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Work on central Indiana wind farm set for this summer

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A company planning to build a wind farm spread across four central Indiana counties says it has obtained 125 building permits for the project's first phase.

E-on Climate & Renewables, a European company with U.S. offices based in Chicago, said 69 of those permits are in Tipton County and 56 in Madison County.

Company spokesman Matt Tullis told the Kokomo Tribune that it expects delivery of its first electricity-producing turbines in July and will then start building towers in Madison County.

The company says the Wildcat Wind Farm project's first phase will cost up to $400 million to build.

E-on said it expects to employ 200 and 300 workers during construction and about 12 permanent workers for maintenance work on the turbines.

Phase One is expected to generate about 200 megawatts of electricity, enough to power about 60,000 homes. The utility said the project will be connected to American Electric Power's transmission system, which will deliver the power to customers in Indiana and Michigan.

In May 2011, E-on reached a 20-year agreement with Fort Wayne-based utility Indiana Michigan Power to sell the utility power from the proposed farm.

Future phases of the project are planned in neighboring Howard and Grant counties in the area about 40 miles north of Indianapolis. A company spokesman said future expansion would hinge on federal tax credits.

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  • Eyes of the Beholder
    Mike,

    I think the windmills on 65 North are beautiful. They add interest to an otherwise pretty boring drive.
    • Eyesore
      What an eyesore up north. Drove up 65 a few months ago and it was creepy. Ruined beautul land to save
      A few dollars. At least use an energy source that doesnt pollute the beatiful landscape. What a bunch of idiots!!!
      • too high
        Our demand for energy is just too high. I remember going to school and sweating until at least the end of september.
        All the schools are climate controled without windows that open. just think of the overhead that has been raised just to accomadate us. we just need to stop being such a spoiled society.
      • Follow The Money
        Where'd the 400 million come from? Taxpayers? Where will the revenue go? E-on Climate & Renewables, a European company ...
      • Plenty of Wind
        As a civilian pilot, I have been flying over Indiana for years. There's plenty of wind. Surface winds may seem lighter because there are more objects to block or divert it, but aloft it's fairly steady.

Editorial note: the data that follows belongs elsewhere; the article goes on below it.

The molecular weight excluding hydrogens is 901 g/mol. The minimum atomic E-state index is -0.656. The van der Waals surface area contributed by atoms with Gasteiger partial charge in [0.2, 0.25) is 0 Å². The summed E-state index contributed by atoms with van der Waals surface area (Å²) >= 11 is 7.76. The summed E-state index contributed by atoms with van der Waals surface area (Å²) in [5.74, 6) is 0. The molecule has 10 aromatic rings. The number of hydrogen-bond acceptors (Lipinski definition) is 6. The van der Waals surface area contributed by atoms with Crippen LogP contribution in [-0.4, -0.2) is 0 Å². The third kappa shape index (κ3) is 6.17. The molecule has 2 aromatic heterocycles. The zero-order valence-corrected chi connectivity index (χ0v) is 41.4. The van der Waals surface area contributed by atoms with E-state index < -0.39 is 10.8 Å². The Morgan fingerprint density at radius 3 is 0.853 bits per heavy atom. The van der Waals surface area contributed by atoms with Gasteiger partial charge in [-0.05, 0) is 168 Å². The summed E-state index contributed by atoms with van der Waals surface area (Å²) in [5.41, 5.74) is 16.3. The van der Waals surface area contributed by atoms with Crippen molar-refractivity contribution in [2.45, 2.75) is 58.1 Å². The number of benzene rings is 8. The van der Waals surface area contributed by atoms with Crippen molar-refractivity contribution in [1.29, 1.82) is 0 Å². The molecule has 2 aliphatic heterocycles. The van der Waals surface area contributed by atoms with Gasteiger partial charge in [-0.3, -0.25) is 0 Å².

• Check Again
        Check again, Neal.
      • Oh right...
        Oh Neal...what would they do without you? You're right. I'm sure they didn't check average wind speeds or anything before they decided to put a 400 million dollar wind farm there...Especially one that's so close to another gigantic wind farm that's doing just fine.
      • Prediction: Failure
        Last I checked, central Indiana does not have an average wind speed great enough to make wind turbines cost effective.

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        1. PJ - Mall operators like Simon, and most developers/ land owners, establish individual legal entities for each property to avoid having a problem location sink the ship, or simply structure the note to exclude anything but the property acting as collateral. Usually both. The big banks that lend are big boys that know the risks and aren't mad at Simon for forking over the deed and walking away.

        2. Do any of the East side residence think that Macy, JC Penny's and the other national tenants would have letft the mall if they were making money?? I have read several post about how Simon neglected the property but it sounds like the Eastsiders stopped shopping at the mall even when it was full with all of the national retailers that you want to come back to the mall. I used to work at the Dick's at Washington Square and I know for a fact it's the worst performing Dick's in the Indianapolis market. You better start shopping there before it closes also.

        3. How can any company that has the cash and other assets be allowed to simply foreclose and not pay the debt? Simon, pay the debt and sell the property yourself. Don't just stiff the bank with the loan and require them to find a buyer.

        4. If you only knew....

        5. The proposal is structured in such a way that a private company (who has competitors in the marketplace) has struck a deal to get "financing" through utility ratepayers via IPL. Competitors to BlueIndy are at disadvantage now. The story isn't "how green can we be" but how creative "financing" through captive ratepayers benefits a company whose proposal should sink or float in the competitive marketplace without customer funding. If it was a great idea there would be financing available. IBJ needs to be doing a story on the utility ratemaking piece of this (which is pretty complicated) but instead it suggests that folks are whining about paying for being green.

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